, IL-10), suggesting that humoral pathways are not responsible for the immunomodulatory efficacy of electroacupuncture. Instead, such an effect requires the participation of muscarinic receptors in the central nervous system, but not increasing central sympathetic tone. Synergistic, rather than independent, action of peripheral sympathetic and parasympathetic systems is also necessary. At the first glance, these results seem difficult to explain or discriminate the roles of sympathetic and parasympathetic components. However, newly identified cholinergic antiinflammatory pathway suggests that the long-standing attempt to separate the neural circuitry that controls immune responses into discrete sympathetic and parasympathetic components is imprecise. On the contrary, at least in the periphery, the involvements of sympathetic versus
parasympathetic systems are not independent, either anatomically or functionally.18
From a systematic perspective, our data strongly support this important conceptual advance. We now put forward the following framework mainly based on the cholinergic antiinflammatory pathway to explain our findings: electroacupuncture at Hegu activates a brain muscarinic receptor-mediated network possibly through somatoautonomic reflexes,31
and subsequently increases vagus nerve activity. The vagus nerve terminates in synaptic-like structures around principal cells of the celiac-superior mesenteric plexus ganglia, a site where catecholaminergic splenic fibers originate. Via
two serially connected neurons in these ganglia, vagus nerve modulates the activities of splenic nerve through nicotinic acetylcholine receptor.33
Increased norepinephrine released by the splenic nerve then acts on β-adrenergic receptors expressed on B and T cells of the spleen to produce acetylcholine.34
Enhanced acetylcholine levels in the spleen then activates nicotinic receptor expressed on macrophages to inhibit proinflammatory cytokine release.
In addition, since it has been suggested that lipopolysaccharide-induced hemodynamic instability contributes to mortality,36
a paradoxical hypertensive response mediated by stimulation at Hegu acupoints might explain electroacupuncture's survival-enhancing effect. However, both previous studies10
and our preliminary data indicated that the pressor response elicited by electroacupuncture at Hegu acupoints lasts for only 2 or 3 min after cessation of the stimulation. Also, if the protective effect is mediated by pressor effect, electroacupuncture delivered after lipopolysaccharide injection should have been more effective; however, it's clearly not the case in this study. Thus, hemodynamic effect produced by electroacupuncture cannot account for its survival-enhancing effect.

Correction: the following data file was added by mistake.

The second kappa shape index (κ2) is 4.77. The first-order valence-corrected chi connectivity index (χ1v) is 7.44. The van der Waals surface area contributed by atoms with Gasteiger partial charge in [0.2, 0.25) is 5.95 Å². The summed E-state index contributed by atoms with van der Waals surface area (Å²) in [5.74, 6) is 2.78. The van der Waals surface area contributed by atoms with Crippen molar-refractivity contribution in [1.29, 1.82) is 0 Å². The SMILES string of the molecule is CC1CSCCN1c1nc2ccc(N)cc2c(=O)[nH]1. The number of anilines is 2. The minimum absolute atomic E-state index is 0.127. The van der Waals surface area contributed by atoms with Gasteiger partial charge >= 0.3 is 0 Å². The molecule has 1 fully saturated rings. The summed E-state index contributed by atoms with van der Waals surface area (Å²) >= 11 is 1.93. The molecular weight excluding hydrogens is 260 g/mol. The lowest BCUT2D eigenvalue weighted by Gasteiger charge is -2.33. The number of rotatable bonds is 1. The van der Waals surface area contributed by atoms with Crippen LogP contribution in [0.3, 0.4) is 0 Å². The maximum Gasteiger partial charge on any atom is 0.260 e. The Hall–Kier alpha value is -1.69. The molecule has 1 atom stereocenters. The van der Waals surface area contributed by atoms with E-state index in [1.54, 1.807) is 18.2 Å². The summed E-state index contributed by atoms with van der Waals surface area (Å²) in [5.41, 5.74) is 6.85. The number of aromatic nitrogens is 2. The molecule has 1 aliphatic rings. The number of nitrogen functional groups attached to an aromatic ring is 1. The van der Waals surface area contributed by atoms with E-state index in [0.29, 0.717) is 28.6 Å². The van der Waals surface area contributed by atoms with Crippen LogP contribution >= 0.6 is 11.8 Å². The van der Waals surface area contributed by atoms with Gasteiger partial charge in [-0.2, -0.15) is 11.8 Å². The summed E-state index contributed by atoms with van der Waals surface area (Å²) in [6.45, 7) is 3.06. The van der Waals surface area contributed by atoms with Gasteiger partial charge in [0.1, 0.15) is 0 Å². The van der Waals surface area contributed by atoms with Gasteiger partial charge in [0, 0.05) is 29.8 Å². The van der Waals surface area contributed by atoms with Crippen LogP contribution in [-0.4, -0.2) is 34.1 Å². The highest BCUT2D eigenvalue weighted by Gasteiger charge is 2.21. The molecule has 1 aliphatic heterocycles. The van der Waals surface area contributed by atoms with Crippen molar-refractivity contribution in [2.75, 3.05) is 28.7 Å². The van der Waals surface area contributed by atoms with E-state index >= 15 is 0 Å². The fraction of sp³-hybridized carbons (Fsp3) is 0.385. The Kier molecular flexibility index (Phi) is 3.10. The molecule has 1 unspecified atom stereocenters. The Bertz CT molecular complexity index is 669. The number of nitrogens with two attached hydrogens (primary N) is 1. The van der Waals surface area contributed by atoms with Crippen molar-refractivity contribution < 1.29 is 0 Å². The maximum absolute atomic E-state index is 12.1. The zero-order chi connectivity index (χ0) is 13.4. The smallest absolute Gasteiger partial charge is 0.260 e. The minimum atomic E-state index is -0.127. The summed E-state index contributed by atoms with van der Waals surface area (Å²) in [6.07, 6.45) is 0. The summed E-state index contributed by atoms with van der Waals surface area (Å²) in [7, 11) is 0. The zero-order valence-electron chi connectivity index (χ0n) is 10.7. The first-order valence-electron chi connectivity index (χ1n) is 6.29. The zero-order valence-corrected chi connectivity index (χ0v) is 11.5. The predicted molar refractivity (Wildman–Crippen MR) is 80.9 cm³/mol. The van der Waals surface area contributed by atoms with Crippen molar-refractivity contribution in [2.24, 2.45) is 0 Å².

In conclusion, electroacupuncture pretreatment at the Hegu acupoints inhibited systemic inflammatory responses and enhanced survival in rats with lethal endotoxemia. The underlying mechanism involves the activation of efferent neural circuits of the ANS, e.g., the cholinergic antiinflammatory pathway. These findings encourage the development of electroacupuncture as a prophylactic treatment for sepsis or other perioperative conditions related to excessive inflammation.
1. Angus DC, Linde-Zwirble WT, Lidicker J, Clermont G, Carcillo J, Pinsky MR: Epidemiology of severe sepsis in the United States: Analysis of incidence, outcome, and associated costs of care. Crit Care Med 2001; 29:1303–10
2. Martin GS, Mannino DM, Eaton S, Moss M: The epidemiology of sepsis in the United States from 1979 through 2000. N Engl J Med 2003; 348:1546–54
3. Rittirsch D, Flierl MA, Ward PA: Harmful molecular mechanisms in sepsis. Nat Rev Immunol 2008; 8:776–87
4. Sternberg EM: Neural regulation of innate immunity: a coordinated nonspecific host response to pathogens. Nat Rev Immunol 2006; 6:318–28
5. Huston JM, Gallowitsch-Puerta M, Ochani M, Ochani K, Yuan R, Rosas-Ballina M, Ashok M, Goldstein RS, Chavan S, Pavlov VA, Metz CN, Yang H, Czura CJ, Wang H, Tracey KJ: Transcutaneous vagus nerve stimulation reduces serum high mobility group box 1 levels and improves survival in murine sepsis. Crit Care Med 2007; 35:2762–8
6. Wu R, Zhou M, Das P, Dong W, Ji Y, Yang D, Miksa M, Zhang F, Ravikumar TS, Wang P: Ghrelin inhibits sympathetic nervous activity in sepsis. Am J Physiol Endocrinol Metab 2007; 293:E1697–702
7. Zijlstra FJ, van den Berg-de Lange I, Huygen FJ, Klein J: Anti-inflammatory actions of acupuncture. Mediators Inflamm 2003; 12:59–69
8. Huang ST, Chen GY, Lo HM, Lin JG, Lee YS, Kuo CD: Increase in the vagal modulation by acupuncture at neiguan point in the healthy subjects. Am J Chin Med 2005; 33:157–64
9. Ouyang H, Yin J, Wang Z, Pasricha PJ, Chen JD: Electroacupuncture accelerates gastric emptying in association with changes in vagal activity. Am J Gastrointest Liver Physiol 2002; 282:390–6
10. Lin TB, Fu TC, Chen CF, Lin YJ, Chien CT: Low and high frequency electroacupuncture at Hoku elicits a distinct mechanism to activate sympathetic nervous system in anesthetized rats. Neurosci Lett 1998; 247:155–8
11. Lin TB, Fu TC: Effect of electroacupuncture on blood pressure and adrenal nerve activity in anesthetized rats. Neurosci Lett 2000; 285:37–40